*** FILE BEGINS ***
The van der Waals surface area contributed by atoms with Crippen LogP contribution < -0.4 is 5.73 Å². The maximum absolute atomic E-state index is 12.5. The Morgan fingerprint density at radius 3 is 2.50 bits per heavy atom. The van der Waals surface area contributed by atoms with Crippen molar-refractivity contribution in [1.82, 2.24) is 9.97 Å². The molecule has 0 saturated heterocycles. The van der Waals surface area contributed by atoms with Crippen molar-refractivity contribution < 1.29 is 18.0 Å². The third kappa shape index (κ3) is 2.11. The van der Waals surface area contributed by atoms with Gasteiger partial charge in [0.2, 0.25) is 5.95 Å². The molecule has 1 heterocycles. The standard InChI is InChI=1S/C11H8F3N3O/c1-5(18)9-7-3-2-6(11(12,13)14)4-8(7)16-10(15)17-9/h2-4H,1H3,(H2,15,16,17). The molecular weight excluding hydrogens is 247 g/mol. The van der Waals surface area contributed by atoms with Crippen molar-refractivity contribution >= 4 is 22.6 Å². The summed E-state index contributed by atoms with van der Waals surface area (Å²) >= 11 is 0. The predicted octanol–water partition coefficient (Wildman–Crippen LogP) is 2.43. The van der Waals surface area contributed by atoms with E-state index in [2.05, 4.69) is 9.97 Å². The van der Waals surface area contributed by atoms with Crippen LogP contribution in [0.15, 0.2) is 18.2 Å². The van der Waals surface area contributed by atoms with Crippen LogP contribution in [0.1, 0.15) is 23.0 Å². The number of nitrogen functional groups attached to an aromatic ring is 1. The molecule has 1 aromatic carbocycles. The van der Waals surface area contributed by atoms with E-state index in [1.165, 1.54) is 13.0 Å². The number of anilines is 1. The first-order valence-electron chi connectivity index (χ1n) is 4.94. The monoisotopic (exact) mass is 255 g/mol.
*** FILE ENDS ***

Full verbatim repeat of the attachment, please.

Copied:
The van der Waals surface area contributed by atoms with Crippen LogP contribution < -0.4 is 5.73 Å². The maximum absolute atomic E-state index is 12.5. The Morgan fingerprint density at radius 3 is 2.50 bits per heavy atom. The van der Waals surface area contributed by atoms with Crippen molar-refractivity contribution in [1.82, 2.24) is 9.97 Å². The molecule has 0 saturated heterocycles. The van der Waals surface area contributed by atoms with Crippen molar-refractivity contribution < 1.29 is 18.0 Å². The third kappa shape index (κ3) is 2.11. The van der Waals surface area contributed by atoms with Gasteiger partial charge in [0.2, 0.25) is 5.95 Å². The molecule has 1 heterocycles. The standard InChI is InChI=1S/C11H8F3N3O/c1-5(18)9-7-3-2-6(11(12,13)14)4-8(7)16-10(15)17-9/h2-4H,1H3,(H2,15,16,17). The molecular weight excluding hydrogens is 247 g/mol. The van der Waals surface area contributed by atoms with Crippen molar-refractivity contribution >= 4 is 22.6 Å². The summed E-state index contributed by atoms with van der Waals surface area (Å²) >= 11 is 0. The predicted octanol–water partition coefficient (Wildman–Crippen LogP) is 2.43. The van der Waals surface area contributed by atoms with E-state index in [2.05, 4.69) is 9.97 Å². The van der Waals surface area contributed by atoms with Crippen LogP contribution in [0.15, 0.2) is 18.2 Å². The van der Waals surface area contributed by atoms with Crippen LogP contribution in [0.1, 0.15) is 23.0 Å². The number of nitrogen functional groups attached to an aromatic ring is 1. The molecule has 1 aromatic carbocycles. The van der Waals surface area contributed by atoms with E-state index in [1.165, 1.54) is 13.0 Å². The number of anilines is 1. The first-order valence-electron chi connectivity index (χ1n) is 4.94. The monoisotopic (exact) mass is 255 g/mol.